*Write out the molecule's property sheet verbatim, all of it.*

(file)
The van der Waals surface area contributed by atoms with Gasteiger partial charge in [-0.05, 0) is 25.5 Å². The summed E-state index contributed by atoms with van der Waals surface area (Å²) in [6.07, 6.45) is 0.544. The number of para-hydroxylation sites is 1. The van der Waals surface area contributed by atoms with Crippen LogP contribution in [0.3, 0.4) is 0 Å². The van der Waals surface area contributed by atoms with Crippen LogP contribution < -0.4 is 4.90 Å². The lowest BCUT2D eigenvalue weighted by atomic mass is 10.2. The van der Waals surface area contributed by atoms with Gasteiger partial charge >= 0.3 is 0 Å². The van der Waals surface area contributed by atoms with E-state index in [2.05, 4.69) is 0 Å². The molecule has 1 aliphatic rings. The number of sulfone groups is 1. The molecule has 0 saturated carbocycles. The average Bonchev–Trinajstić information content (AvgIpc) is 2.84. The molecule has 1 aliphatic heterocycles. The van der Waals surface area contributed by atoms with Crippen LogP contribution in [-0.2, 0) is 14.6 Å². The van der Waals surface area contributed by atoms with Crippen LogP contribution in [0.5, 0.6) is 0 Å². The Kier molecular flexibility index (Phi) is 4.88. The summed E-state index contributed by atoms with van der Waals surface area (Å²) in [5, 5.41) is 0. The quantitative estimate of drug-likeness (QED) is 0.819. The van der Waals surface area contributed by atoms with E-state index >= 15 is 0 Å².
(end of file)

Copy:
The van der Waals surface area contributed by atoms with Gasteiger partial charge in [-0.05, 0) is 25.5 Å². The summed E-state index contributed by atoms with van der Waals surface area (Å²) in [6.07, 6.45) is 0.544. The number of para-hydroxylation sites is 1. The van der Waals surface area contributed by atoms with Crippen LogP contribution in [0.3, 0.4) is 0 Å². The van der Waals surface area contributed by atoms with Crippen LogP contribution < -0.4 is 4.90 Å². The lowest BCUT2D eigenvalue weighted by atomic mass is 10.2. The van der Waals surface area contributed by atoms with Gasteiger partial charge >= 0.3 is 0 Å². The van der Waals surface area contributed by atoms with E-state index in [2.05, 4.69) is 0 Å². The molecule has 1 aliphatic rings. The number of sulfone groups is 1. The molecule has 0 saturated carbocycles. The average Bonchev–Trinajstić information content (AvgIpc) is 2.84. The molecule has 1 aliphatic heterocycles. The van der Waals surface area contributed by atoms with Crippen LogP contribution in [-0.2, 0) is 14.6 Å². The van der Waals surface area contributed by atoms with Crippen LogP contribution in [0.5, 0.6) is 0 Å². The Kier molecular flexibility index (Phi) is 4.88. The summed E-state index contributed by atoms with van der Waals surface area (Å²) in [5, 5.41) is 0. The quantitative estimate of drug-likeness (QED) is 0.819. The van der Waals surface area contributed by atoms with E-state index >= 15 is 0 Å².